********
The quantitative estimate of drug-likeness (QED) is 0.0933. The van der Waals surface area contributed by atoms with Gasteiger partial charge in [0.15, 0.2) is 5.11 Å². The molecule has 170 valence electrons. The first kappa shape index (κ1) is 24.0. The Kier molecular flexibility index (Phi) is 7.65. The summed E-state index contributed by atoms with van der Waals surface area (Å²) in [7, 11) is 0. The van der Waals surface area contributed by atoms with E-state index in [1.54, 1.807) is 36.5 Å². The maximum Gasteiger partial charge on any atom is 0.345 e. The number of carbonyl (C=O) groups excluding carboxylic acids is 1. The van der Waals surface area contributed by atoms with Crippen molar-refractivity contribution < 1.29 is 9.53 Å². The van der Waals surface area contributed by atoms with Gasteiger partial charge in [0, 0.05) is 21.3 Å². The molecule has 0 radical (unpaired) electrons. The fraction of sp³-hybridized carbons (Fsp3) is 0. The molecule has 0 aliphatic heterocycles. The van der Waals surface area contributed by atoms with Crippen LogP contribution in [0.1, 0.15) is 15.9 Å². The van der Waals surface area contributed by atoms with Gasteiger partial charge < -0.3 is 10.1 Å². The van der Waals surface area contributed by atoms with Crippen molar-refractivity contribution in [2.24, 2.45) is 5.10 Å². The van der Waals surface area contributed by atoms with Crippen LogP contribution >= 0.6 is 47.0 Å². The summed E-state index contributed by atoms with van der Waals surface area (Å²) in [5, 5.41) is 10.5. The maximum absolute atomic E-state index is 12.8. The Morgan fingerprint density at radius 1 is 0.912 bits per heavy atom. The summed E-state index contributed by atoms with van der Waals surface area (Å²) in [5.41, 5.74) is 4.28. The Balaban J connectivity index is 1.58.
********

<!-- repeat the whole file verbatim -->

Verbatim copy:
The quantitative estimate of drug-likeness (QED) is 0.0933. The van der Waals surface area contributed by atoms with Gasteiger partial charge in [0.15, 0.2) is 5.11 Å². The molecule has 170 valence electrons. The first kappa shape index (κ1) is 24.0. The Kier molecular flexibility index (Phi) is 7.65. The summed E-state index contributed by atoms with van der Waals surface area (Å²) in [7, 11) is 0. The van der Waals surface area contributed by atoms with E-state index in [1.54, 1.807) is 36.5 Å². The maximum Gasteiger partial charge on any atom is 0.345 e. The number of carbonyl (C=O) groups excluding carboxylic acids is 1. The van der Waals surface area contributed by atoms with Crippen molar-refractivity contribution < 1.29 is 9.53 Å². The van der Waals surface area contributed by atoms with Gasteiger partial charge in [0, 0.05) is 21.3 Å². The molecule has 0 radical (unpaired) electrons. The fraction of sp³-hybridized carbons (Fsp3) is 0. The molecule has 0 aliphatic heterocycles. The van der Waals surface area contributed by atoms with Crippen LogP contribution in [0.1, 0.15) is 15.9 Å². The van der Waals surface area contributed by atoms with Gasteiger partial charge < -0.3 is 10.1 Å². The van der Waals surface area contributed by atoms with Crippen molar-refractivity contribution in [2.24, 2.45) is 5.10 Å². The van der Waals surface area contributed by atoms with Crippen LogP contribution >= 0.6 is 47.0 Å². The summed E-state index contributed by atoms with van der Waals surface area (Å²) in [5, 5.41) is 10.5. The maximum absolute atomic E-state index is 12.8. The Morgan fingerprint density at radius 1 is 0.912 bits per heavy atom. The summed E-state index contributed by atoms with van der Waals surface area (Å²) in [5.41, 5.74) is 4.28. The Balaban J connectivity index is 1.58.